U.S. Pat. No. 4,133,779, published on Jan. 9th, 1979, discloses a detergent composition comprising anionic and nonionic semipolar surfactants. It suggests that a concentrated liquid/paste containing from 45% to 95% active surfactant (which can be alkyl ether sulphate) can be made. Neutralisation by magnesium hydroxide is one of a number of options, but no process details are given, and no incentive to avoid chloride or sulphate ions is suggested. Indeed addition of magnesium in the form of magnesium sulphate is preferred. These compositions contain at least 1% of a semi polar nonionic surfactant.
EP 039110, published Nov. 4th, 1981, says that chloride and sulphate ions should be avoided or minimised because additional chloride or sulphate ions can increase the chill point temperature (the temperature at which inorganic salts precipitate as crystals in the finished product). EP 039110 deals with compositions of alkyl ether sulphate in combination with other surfactants, especially linear alkyl benzene sulphonate and alkyl sulphate in finished products. These finished products are not concentrated, and therefore the level of alkyl ether sulphate is around 10%. Neutralisation with mixed sodium/magnesium cations is disclosed.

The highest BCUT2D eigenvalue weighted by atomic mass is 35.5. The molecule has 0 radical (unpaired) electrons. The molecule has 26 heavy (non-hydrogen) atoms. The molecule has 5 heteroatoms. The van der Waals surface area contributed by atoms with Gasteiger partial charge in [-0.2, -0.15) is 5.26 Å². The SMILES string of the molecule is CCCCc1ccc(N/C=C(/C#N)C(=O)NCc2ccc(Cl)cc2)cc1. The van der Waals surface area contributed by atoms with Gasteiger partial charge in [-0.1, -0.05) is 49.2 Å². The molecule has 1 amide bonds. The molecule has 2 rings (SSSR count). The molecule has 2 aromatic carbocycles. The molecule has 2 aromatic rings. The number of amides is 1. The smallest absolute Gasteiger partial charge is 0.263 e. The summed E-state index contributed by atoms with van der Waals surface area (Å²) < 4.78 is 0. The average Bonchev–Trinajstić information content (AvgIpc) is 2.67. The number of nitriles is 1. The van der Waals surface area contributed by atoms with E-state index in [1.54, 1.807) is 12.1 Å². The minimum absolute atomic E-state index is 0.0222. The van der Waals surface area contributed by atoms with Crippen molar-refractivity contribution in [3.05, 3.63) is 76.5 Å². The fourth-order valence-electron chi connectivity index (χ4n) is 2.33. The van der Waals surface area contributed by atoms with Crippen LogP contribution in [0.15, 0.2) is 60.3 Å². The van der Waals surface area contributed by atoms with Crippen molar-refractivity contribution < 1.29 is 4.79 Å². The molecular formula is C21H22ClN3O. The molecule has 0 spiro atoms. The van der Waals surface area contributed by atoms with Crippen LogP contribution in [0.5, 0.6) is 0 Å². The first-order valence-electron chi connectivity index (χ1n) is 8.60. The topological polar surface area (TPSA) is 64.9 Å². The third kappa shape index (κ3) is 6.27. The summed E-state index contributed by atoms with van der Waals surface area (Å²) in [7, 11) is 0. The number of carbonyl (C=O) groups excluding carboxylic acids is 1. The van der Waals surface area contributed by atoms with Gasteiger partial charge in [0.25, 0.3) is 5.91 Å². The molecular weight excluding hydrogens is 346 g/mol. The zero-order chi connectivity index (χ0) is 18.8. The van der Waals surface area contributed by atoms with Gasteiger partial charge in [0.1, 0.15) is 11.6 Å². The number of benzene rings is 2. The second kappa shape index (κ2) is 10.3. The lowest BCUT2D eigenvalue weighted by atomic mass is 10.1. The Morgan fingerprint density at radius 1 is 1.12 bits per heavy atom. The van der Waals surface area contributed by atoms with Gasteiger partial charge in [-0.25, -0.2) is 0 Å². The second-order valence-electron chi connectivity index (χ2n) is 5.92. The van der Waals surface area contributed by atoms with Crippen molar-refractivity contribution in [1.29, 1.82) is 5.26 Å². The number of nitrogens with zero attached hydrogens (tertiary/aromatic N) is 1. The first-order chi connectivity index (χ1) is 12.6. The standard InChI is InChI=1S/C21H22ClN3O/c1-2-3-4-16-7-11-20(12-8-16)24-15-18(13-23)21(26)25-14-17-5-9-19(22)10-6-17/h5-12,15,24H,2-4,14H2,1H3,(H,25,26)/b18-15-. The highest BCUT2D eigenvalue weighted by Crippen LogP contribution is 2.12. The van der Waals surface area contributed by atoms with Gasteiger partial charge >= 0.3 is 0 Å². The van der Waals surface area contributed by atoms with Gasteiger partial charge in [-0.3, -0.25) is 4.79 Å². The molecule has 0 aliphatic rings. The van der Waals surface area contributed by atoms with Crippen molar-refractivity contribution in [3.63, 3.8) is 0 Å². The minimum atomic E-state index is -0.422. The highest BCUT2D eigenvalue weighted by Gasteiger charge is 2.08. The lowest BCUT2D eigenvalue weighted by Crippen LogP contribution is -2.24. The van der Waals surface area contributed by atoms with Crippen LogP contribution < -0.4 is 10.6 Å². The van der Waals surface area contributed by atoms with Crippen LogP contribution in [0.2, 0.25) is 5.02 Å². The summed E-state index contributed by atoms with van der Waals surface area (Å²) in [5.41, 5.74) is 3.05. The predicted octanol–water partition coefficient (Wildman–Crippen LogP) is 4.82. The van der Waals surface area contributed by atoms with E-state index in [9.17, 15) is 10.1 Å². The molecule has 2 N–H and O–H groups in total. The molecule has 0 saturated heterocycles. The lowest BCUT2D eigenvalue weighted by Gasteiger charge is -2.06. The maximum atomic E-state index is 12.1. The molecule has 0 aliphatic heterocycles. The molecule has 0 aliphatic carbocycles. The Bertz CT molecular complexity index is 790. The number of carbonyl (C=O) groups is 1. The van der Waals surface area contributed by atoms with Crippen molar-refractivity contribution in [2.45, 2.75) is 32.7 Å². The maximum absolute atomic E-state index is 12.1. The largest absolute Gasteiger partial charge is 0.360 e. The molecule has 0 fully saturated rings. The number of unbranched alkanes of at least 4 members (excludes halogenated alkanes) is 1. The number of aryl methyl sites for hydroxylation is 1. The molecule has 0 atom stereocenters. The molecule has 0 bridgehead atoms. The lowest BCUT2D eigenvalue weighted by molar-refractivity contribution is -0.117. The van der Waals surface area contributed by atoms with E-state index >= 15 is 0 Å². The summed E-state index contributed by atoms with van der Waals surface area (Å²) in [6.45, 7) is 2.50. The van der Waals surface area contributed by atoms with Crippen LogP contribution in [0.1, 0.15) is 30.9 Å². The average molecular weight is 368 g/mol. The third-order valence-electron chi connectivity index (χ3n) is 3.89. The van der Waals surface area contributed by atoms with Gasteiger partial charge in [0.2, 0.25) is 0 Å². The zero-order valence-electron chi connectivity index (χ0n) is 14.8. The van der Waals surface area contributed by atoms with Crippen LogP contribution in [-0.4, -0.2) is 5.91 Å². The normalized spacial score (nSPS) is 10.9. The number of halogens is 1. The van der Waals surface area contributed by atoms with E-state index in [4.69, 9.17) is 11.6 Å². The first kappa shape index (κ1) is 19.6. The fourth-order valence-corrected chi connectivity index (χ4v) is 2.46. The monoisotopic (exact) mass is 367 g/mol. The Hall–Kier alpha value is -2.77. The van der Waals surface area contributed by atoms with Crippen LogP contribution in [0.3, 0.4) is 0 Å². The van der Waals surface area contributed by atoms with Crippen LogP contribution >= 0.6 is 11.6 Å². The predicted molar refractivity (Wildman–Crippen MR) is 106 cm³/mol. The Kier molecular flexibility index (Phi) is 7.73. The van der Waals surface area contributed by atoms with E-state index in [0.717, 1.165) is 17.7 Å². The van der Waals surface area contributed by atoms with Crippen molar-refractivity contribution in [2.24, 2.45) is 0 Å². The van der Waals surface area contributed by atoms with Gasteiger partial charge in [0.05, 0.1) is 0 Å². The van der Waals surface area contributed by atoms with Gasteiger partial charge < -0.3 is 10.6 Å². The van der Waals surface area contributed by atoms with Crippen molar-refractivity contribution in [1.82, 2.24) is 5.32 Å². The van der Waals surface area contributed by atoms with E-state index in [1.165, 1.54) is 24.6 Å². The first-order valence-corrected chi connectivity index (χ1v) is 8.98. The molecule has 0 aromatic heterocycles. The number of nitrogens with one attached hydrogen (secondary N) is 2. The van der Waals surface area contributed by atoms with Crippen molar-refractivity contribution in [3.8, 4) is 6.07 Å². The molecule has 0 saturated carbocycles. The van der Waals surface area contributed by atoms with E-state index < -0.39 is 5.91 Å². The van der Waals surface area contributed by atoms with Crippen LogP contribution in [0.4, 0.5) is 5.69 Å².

EP 181212, published on May 14th, 1986, discloses that neutralisation of the alkyl ether sulphuric acid and the alkyl sulphuric acid can be carried out with the appropriate alkali or with a magnesium oxide or hydroxide slurry which avoids the addition of chloride or sulphate ions. This publication also describes detergent compositions comprising 22% to 65% by weight of a surfactant system composed of a mixture of anionic, nonionic, and zwitterionic surfactants in an organic solubiliser/hydrotrope-water medium. However this disclosure is limited to less than 24% by weight of alkyl ether sulphate.
U.S. Pat. No. 4,169,078, published on Sep. 25th, 1979 and EP 487170, published on May 27th, 1992, both deal with neutralisation processes for use with light duty liquid detergents. However, both of these disclosures are directed towards compositions comprising alkyl benzene sulphonic acid.
U.S. Pat. No. 4,129,515, published on Dec. 12th, 1978, describes a neutralisation process for various detergent sulphates and sulphonates. Here, the neutralisation is completed with alkanolomines, and the resulting compositions are intended mainly for washing fabrics.
It is the aim of the present invention to provide for a highly concentrated alkyl ether sulphate solution which is stable over time and during storage. The composition contains alkaline earth metal ions which are known performance boosters in dish washing liquids. However, the compositions contain a very low level, of chloride or sulphate ions.
It is a further aim of the invention to provide a process for making such compositions.